A more expansive Elise or a Norfolk Cayman? Lotus themselves seemed a little unclear.
Lotus hasn’t a great track record when it comes to recycling storied nameplates. Elite, Elan, Esprit – the originals have tended to be more memorable. This no-exceptions policy seems to have extended to 2006’s Europa S too, cynics deriding it as a re-bodied Opel Speedster. Similarities between the cars are undeniable of course, sharing as they did the same Elise-based extruded aluminium chassis and GM sourced 2.0 litre Ecotec turbocharged engine. Others have suggested it was a still-born Lotus consultancy project re-purposed and shoehorned in to broaden the model range. Originally said to have been built in Malaysia by Lotus’ Proton parent, instead assembly took place at Lotus’ Hethel manufacturing facility in Norfolk. Either way however, the Europa S proved something of an orphan.
Compromise seems to have been etched into Europa’s being from the off. Aimed at customers unwilling to put up with the stinging privations dictated by Elise/Exige ownership, the Europa was marginally taller, wider, more accessible, and fitted with decadent items such as air conditioning, soundproofing and carpeting. The car’s chassis balance was also recalibrated to err slightly towards suppleness and refinement, at least within hardware limitations anyway. Heavier than its junior siblings, yet powered by a less free-revving power unit, the Europa S was critically mauled, firstly for not being as focused as its stablemates while simultaneously deemed too uncivilised to rival machines like Porsche’s default-choice Cayman. Falling between stools might have been less of an issue had the Europa’s styling been deemed attractive, but here too it fell short of ideal. Required to appear upmarket from the lower-priced Elise, yet simultaneously disguise its origins, the Europa’s styling – (carried out in-house) – while neat, came across as slightly half-hearted. Certainly the detail style left something to be desired.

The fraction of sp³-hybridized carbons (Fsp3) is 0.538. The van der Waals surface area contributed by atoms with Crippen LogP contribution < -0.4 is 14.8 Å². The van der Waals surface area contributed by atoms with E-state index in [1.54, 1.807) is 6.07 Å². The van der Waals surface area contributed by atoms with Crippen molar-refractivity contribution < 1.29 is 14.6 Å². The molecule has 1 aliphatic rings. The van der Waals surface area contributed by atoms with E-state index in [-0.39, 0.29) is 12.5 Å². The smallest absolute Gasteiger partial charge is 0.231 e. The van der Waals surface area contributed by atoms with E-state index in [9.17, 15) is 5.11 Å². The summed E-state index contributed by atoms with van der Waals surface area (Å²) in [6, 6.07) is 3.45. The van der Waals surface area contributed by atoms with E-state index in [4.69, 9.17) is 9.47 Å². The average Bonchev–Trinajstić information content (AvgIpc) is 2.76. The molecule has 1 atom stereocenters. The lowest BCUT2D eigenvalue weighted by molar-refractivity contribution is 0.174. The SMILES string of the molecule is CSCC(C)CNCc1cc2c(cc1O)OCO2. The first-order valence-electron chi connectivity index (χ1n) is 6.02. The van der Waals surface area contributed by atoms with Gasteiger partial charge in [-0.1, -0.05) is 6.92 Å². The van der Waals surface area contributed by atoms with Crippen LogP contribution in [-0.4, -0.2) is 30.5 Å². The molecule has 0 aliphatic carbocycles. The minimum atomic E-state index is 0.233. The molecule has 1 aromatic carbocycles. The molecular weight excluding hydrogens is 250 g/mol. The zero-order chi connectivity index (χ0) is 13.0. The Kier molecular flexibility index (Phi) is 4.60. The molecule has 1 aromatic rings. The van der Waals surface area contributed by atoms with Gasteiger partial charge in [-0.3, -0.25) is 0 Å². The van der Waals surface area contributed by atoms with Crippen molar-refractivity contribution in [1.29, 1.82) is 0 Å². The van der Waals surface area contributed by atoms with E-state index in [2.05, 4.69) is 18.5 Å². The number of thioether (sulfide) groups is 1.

Sales were disappointing, resulting in Lotus chassis engineers carrying out a major redevelopment of the model resulting in a faster, more handling-biased, yet plusher SE model in 2008. In reality, the Europa was something of a stop-gap to give the Hethel concern something to offer until such time as the more fit for purpose Evora was ready to enter production. Europa sales came to a close in 2010 with about 450 cars sold – a tiny fraction of those being the later SE models.
A four year lifespan and a production run shy of 500 cars doesn’t really amount to much of an epitaph and to be fair, the Europa isn’t a car that really lingers in the mind. But I suspect it’s probably better than the [there’s no pleasing some people] automotive press made it out to be. If a secondhand Elise is just that bit too raw and an Evora too polished, this might just be the thing – assuming you can find one. Now of course the Elise is prettier and more nimble while the Evora is considerably more rounded and capable, so it’s very much a case of horses for courses. Or I suppose you could simply illustrate your lack of imagination by taking the default route via Zuffenhausen.